As a colocation data center owner, how can I manage my business growth in the rapidly growing colocation market? How can I increase revenue and be profitable? How do I differentiate myself in the market?
Current Scenario: Colocation Data Center Owner
Although the colocation data center market is growing, the construction process is not keeping up or evolving. In fact, it’s taking a significant amount of time to not only get facilities open for business, but to move tenants in.
Many phases of the construction process have complex interdependencies—from wiring and factory witness testing (FWT) to automation and commissioning. Adding to that complexity, stakeholders such as colocation data center owners are holding onto decades-old practices and sequences that once worked. Now, those sequences are not only holding back their timelines and scalability, they’re also preventing colocation data center owners from securing new tenants and maintaining leases on their existing customer base.
As a data center manager or corporate facility manager, how can I maintain uptime? How can I simplify the maintenance of my building's systems and equipment, knowing that I am challenged with limited/decreased skilled engineering staff? How do I reduce CAPEX and OPEX knowing that I have a limited budget?
Current Scenario: Colocation Data Center Manager
The harsh reality is, if a facility manager's data center experiences an outage, his job is on the line. It is their job to ensure that all of the tenants of the colocation data center facility have adequate provisioning of power and cooling, and that the facility is safe and secure. Many systems and pieces of equipment must operate in unison in order to keep things running smoothly.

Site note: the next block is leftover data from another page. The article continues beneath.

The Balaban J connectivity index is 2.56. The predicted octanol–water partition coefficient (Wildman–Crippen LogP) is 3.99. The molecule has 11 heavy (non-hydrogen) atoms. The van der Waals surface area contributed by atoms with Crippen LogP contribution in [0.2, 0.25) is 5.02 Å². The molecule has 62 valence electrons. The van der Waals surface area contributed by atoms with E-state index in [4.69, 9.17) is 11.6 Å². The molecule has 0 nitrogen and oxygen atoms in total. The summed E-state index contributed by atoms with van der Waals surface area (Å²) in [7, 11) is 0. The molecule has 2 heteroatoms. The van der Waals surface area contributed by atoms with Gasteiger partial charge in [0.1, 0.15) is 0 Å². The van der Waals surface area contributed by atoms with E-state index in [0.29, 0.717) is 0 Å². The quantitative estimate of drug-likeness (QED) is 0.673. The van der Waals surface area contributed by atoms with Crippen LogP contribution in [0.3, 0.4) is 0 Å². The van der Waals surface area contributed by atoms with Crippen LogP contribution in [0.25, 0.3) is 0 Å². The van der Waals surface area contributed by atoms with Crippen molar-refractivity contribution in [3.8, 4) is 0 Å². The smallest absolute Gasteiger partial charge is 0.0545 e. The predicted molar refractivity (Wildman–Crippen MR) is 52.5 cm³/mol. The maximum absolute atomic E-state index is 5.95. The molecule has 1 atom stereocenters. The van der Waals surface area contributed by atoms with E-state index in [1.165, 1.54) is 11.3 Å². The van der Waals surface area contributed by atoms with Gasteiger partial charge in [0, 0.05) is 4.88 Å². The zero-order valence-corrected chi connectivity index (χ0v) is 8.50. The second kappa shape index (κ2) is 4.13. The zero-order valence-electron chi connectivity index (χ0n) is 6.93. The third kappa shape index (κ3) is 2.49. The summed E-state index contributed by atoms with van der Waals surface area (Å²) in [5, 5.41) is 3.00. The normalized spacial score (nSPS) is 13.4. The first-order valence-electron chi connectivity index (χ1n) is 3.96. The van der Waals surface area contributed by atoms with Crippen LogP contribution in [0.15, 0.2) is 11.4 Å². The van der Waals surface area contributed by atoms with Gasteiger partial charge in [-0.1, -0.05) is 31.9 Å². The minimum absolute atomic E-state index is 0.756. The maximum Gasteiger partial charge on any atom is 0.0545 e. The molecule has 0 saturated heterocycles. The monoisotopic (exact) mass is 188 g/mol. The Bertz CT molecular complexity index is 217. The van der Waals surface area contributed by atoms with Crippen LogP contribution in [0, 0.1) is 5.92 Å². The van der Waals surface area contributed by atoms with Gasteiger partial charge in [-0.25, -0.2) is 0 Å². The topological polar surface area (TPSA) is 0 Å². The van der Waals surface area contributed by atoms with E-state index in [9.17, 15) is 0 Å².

But with the number of systems and advancing technology, the complexity of managing a data center facility is increasing. Site walk-throughs and manual processes to ensure 24/7 operation consume both time and monetary resources, yet are necessary in most cases to maintain constant uptime. An undetected, minor failure in one area or system in the facility may be the root cause of a full-blown data center outage that negatively impacts your business and the businesses of tenants housing their data center operations in a colocation data center facility.
With the large number of systems and pace of advancing technology, the complexity of managing a data center facility is increasing. Facility staff may struggle to efficiently and effectively maintain many systems individually. Finding space for individual controls for these systems can be difficult as well (e.g., wall space for panels). As this becomes more looming of an effort, tighter integration (power, cooling, building automation, fire, security, IT) is a must. Add to this the fact that many data center managers oversee multiple sites whose management systems come in all shapes and sizes. And as the tenants' business needs change and grow, a facility manager’s staff must be quick, able and agile to cost-effectively support the maintenance and expansion of your facility to provide power and cooling to the right cages or cabinets in the white space.
Finding smart ways to prevent data failure should be a top priority for colocation managers. The integration of systems provides increased visibility, streamlines and simplifies preventative and predictive maintenance.
A way you could simplify some of the work and information you need/receive to account for in your design/planning specification if the commissioning piece of the project could be pre-integrated, pre-tested and pre-configured? A pre-engineered approach that provides for an entirely vetted or factory-witness test of the automation systems (BMS, DCIM, and EMPS with third-party software) early in the process? A way to achieve the speed-to-market you need while also reducing engineering time, ordering time, and cost?